IRS Tax Liens in Bankruptcy

This article is about IRS debts that are dischargeable in Bankruptcy but where the IRS has filed a lien.

The IRS frequently files tax liens on all property the taxpayer owns in the county where the taxpayer resides. 

Tax liens have a life of 10 years. They can be renewed after 10 years but usually are not.


  • Outside of Bankruptcy, the IRS exempts $6,250 of household furniture and personal effects from levy. (26 U.S. Code 6334). The IRS is not in the business of selling used furniture.
  • The lien is only valid in the county where the taxpayer resided when the lien was filed.
  • If you lived in Lake County at the time the lien was filed and now live in Cook County the lien no longer applies
  • What do? Since the IRS is not going to come to home and sell your furniture: generally, do nothing and it will disappear!


  • The IRS can file a lien on all property of the taxpayer in the county they reside in. The filing of Chapter 7 may discharge certain IRS but the lien remains. The lien remains 10 years from the date of filing. The IRS seldom renews liens on house: but they can.
  • What to do? 
    • File Chapter 13. See below
    • Do nothing. The IRS does not foreclose on its lien. I have had a couple of clients who have told me that they don’t intend ever to sell their home or refinance.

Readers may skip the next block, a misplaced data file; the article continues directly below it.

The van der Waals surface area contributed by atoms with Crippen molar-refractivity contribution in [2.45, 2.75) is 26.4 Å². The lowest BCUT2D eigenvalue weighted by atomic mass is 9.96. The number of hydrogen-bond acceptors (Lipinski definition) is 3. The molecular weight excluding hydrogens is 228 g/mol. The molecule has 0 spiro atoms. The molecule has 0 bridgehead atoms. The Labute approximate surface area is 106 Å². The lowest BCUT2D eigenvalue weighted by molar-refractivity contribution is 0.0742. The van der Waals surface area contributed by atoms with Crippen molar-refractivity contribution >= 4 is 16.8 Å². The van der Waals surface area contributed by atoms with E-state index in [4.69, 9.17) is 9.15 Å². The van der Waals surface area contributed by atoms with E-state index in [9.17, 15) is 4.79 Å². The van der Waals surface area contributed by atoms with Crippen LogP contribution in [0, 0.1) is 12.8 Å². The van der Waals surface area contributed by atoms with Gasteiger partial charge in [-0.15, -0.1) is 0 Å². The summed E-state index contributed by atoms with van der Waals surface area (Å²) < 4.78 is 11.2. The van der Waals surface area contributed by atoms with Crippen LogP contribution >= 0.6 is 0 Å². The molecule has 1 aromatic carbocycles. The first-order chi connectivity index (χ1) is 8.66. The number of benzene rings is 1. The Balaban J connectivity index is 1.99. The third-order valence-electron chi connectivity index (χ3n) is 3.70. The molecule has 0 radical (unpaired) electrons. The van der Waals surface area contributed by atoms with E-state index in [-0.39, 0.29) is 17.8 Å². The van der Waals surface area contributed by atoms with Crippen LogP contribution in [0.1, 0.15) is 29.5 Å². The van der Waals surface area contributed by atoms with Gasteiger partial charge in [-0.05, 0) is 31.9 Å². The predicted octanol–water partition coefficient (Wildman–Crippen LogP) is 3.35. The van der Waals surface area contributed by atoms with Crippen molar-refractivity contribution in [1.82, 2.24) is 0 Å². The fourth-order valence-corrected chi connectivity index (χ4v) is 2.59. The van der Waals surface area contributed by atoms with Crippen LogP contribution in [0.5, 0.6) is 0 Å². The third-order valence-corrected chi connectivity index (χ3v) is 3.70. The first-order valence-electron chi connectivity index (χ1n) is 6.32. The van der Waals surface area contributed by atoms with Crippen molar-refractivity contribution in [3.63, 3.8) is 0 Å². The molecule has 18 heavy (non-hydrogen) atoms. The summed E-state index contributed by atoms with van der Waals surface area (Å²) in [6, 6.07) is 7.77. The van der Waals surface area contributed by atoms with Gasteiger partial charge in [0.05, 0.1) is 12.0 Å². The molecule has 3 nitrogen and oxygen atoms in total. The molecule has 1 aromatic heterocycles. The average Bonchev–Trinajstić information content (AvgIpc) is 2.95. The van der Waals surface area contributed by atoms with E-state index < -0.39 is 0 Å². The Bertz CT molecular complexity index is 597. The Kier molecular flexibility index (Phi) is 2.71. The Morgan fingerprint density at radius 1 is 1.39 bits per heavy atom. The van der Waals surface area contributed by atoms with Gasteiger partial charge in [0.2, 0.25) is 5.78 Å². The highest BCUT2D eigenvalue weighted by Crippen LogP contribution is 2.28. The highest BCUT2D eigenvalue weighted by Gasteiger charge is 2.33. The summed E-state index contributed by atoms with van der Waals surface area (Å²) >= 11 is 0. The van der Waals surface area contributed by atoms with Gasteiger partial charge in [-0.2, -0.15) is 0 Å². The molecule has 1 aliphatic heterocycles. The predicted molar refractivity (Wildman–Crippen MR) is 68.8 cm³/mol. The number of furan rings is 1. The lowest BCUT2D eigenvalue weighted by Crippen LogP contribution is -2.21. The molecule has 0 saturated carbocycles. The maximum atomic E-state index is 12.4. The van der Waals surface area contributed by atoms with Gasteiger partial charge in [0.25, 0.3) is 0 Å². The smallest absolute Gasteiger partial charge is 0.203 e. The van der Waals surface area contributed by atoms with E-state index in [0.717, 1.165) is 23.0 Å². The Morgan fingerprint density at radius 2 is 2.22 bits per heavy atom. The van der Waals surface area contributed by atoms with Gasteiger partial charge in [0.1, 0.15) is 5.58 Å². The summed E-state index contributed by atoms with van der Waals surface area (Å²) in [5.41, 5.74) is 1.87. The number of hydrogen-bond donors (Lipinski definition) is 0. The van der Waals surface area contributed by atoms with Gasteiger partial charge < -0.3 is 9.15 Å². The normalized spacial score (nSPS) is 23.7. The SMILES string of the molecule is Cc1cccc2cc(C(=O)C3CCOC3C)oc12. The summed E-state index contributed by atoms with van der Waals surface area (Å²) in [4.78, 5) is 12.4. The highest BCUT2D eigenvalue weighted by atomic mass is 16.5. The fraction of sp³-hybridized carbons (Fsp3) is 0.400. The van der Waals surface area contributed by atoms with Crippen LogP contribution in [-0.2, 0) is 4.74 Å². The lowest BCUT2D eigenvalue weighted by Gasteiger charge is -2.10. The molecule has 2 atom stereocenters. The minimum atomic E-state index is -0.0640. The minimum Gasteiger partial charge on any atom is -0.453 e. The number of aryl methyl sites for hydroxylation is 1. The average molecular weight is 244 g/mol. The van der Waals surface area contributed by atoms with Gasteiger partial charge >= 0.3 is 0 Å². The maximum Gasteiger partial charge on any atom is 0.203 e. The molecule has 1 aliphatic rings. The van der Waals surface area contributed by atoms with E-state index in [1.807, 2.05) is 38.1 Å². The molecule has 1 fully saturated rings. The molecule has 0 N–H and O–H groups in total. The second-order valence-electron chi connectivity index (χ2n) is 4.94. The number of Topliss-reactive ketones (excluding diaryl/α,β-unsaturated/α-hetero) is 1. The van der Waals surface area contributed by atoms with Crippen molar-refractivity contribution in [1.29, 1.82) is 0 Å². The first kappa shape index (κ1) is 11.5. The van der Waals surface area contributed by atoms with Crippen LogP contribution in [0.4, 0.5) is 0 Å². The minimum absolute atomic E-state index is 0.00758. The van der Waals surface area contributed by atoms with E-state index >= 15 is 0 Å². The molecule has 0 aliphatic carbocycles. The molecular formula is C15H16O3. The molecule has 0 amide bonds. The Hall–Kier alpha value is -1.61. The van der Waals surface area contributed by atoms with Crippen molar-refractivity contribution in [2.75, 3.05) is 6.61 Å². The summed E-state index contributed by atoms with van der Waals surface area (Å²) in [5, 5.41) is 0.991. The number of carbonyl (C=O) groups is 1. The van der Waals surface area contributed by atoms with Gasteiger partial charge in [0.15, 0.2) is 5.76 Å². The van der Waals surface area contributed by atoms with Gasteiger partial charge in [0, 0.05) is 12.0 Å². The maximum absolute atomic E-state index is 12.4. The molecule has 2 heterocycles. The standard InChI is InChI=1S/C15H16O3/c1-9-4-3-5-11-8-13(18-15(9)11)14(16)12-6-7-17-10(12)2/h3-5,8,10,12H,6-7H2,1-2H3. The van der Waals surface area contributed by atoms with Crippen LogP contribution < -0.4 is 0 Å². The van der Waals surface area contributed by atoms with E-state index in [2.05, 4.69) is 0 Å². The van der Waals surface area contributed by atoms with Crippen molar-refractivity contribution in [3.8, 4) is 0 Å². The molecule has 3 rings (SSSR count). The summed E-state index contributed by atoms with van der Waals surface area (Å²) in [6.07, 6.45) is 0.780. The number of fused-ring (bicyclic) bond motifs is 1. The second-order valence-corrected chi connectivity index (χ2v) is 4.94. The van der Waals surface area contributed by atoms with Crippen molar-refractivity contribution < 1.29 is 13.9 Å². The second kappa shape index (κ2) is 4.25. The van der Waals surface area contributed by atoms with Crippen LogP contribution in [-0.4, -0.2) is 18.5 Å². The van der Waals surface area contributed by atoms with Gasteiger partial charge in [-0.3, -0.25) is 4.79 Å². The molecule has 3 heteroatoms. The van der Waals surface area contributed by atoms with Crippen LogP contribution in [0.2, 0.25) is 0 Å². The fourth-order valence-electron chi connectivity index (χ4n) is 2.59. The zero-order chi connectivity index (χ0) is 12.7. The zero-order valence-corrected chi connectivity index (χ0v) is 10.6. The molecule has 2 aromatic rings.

The amount listed for personal property, cash, bank deposits, etc. will have to be paid. Usually, that is well under $1,000.


Certain IRS debts are not dischargeable and have to be paid in full. The following is how to deal with taxes that can be discharged.

  • The market value of the property is less than the mortgage balance;
  • After deducting the mortgage balance from the market value there is something left over but is less than the amount of the IRS lien; or
  • The equity exceeds the amount of the IRS lien.

Examples: (The market value of the home is $200,000 and the IRS lien for dischargeable taxes is $30,000)

  • The market value of the home is $200,000. The balance of the mortgage(s) is $210,000. The IRS lien can be eliminated and paid as an unsecured debt; maybe a dividend of 10%.
  • The market value of the home is $200,000. The balance of mortgage(s) plus other deductions we can show is $190,000. The Chapter 13 plan will have to pay $10,000 over the period of the plan and the balance of $20,000 to be paid as an unsecured debt.
  • The equity far exceeds $30,000. The Chapter 13 will have to pay $30,000 over the period of the plan.

What about the Homestead Exemption?

It cannot be used against an IRS lien. 

Lawyers who concentrate in Bankruptcy law know how to deal with IRS liens. If you have an IRS lien you should consult a lawyer: hopefully Robert J. Adams & Associates. Consultations are free and confidential.

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